I couldn’t take it anymore. I cried and cried. Suddenly I grabbed her hand and with much effort trying to utter words, I initiated she should please just leave the injections and just go in, and clean the area. Hubby, now holding my shaking body, just squeezed my hands, knowing I can’t take any more pain. She started cleaning the dry socket area, explaining to me that this is the condition I have. She placed clove oil and gauze into the extracted area and we were basically done.

I went home and pretty much slept for two days just pumping my body with painkillers.

Let’s jump a few more years.

It’s March 2018. My wisdom tooth broke in half. Again, me too scared, ignore the inevitable and basically ended up at the dentist again. This time, we’ve moved since. Living in our new area, I didn’t know any dentists personally. However, I just knew I couldn’t wait for months and months before fixing my teeth. The big day arrived and I’m once again in the chair.

A tall young man steps in. Very friendly and kind. Immediately my body kicks into panic mode. Shaking and trembling and stuttering, I beg him…literally beg him…please be gentle with me. Briefly, I introduce him to all my dentistry trauma and this wonderful wonderful man treats me with so much tender loving care.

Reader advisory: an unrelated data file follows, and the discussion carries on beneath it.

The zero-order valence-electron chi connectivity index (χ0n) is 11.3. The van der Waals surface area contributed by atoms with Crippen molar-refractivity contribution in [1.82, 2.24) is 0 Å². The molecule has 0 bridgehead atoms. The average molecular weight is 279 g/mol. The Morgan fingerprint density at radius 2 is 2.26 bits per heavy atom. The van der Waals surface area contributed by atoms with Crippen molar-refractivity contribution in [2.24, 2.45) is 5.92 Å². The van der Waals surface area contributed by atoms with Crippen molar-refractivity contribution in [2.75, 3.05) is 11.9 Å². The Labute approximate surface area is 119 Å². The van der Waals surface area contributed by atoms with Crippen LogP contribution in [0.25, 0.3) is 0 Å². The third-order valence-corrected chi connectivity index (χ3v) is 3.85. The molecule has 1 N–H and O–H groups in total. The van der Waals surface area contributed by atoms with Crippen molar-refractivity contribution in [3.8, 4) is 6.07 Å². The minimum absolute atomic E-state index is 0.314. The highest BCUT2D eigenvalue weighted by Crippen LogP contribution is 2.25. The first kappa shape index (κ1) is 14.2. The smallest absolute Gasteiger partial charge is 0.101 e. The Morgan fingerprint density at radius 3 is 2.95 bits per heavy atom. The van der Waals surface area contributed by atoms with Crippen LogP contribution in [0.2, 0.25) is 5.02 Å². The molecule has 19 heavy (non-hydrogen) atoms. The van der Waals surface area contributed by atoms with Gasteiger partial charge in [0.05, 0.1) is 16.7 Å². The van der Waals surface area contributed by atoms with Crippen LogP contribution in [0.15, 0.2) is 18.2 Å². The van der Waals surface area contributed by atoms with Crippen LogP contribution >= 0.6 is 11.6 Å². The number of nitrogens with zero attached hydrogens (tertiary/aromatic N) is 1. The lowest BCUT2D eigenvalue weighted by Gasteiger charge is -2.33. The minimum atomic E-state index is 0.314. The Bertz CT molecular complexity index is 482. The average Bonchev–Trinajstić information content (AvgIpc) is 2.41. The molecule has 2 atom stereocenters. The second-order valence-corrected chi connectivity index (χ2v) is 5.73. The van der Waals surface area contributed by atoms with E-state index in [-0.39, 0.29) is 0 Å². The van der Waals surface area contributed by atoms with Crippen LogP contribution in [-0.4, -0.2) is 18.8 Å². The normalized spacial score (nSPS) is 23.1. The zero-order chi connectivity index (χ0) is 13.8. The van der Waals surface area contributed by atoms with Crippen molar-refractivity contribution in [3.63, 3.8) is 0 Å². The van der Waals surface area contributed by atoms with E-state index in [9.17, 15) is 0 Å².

Step by step he explains what he’s doing. Softly he works in my mouth. He gave the anesthesia some extra time to really kick in. Gently he extracts my wisdom tooth and knowing my history with dry sockets, he takes me through the whole procedure of ‘What to do’s and don’ts.

For the first time in my life, I walked out of the dentist’s office with a huge smile on my face. I couldn’t stop gushing about how wonderful this guy was. Finally, I found my dentist who truly understands my fear and who respects me without judging. He really listened to my needs and accordingly, treated me with so much kindness and gentleness.


People, in general, don’t really listen to one another’s needs anymore. Life has become incredibly fast-paced. Patience with one another is pretty much non-existent. Respect is something from the past. Kindness and gentleness are only for the selected few. Truly listening to what someone has to say…it has become so incredibly rare. Compassion…what happened to compassion for one another?

The post is long and I still have much to say. If you click on my YouTube video regarding the Dry Socket, you’ll learn what happened after I went home with my wisdom tooth being extracted.

Something my favorite dentist mentioned, a fact that nobody else ever cared to share with me and so many other people struggling with fear, anxiety, and panic, was that as you enter a panic mode or experience an anxiety attack, your body releases adrenaline in high volumes. This greatly affects your surgical procedure and recovery process.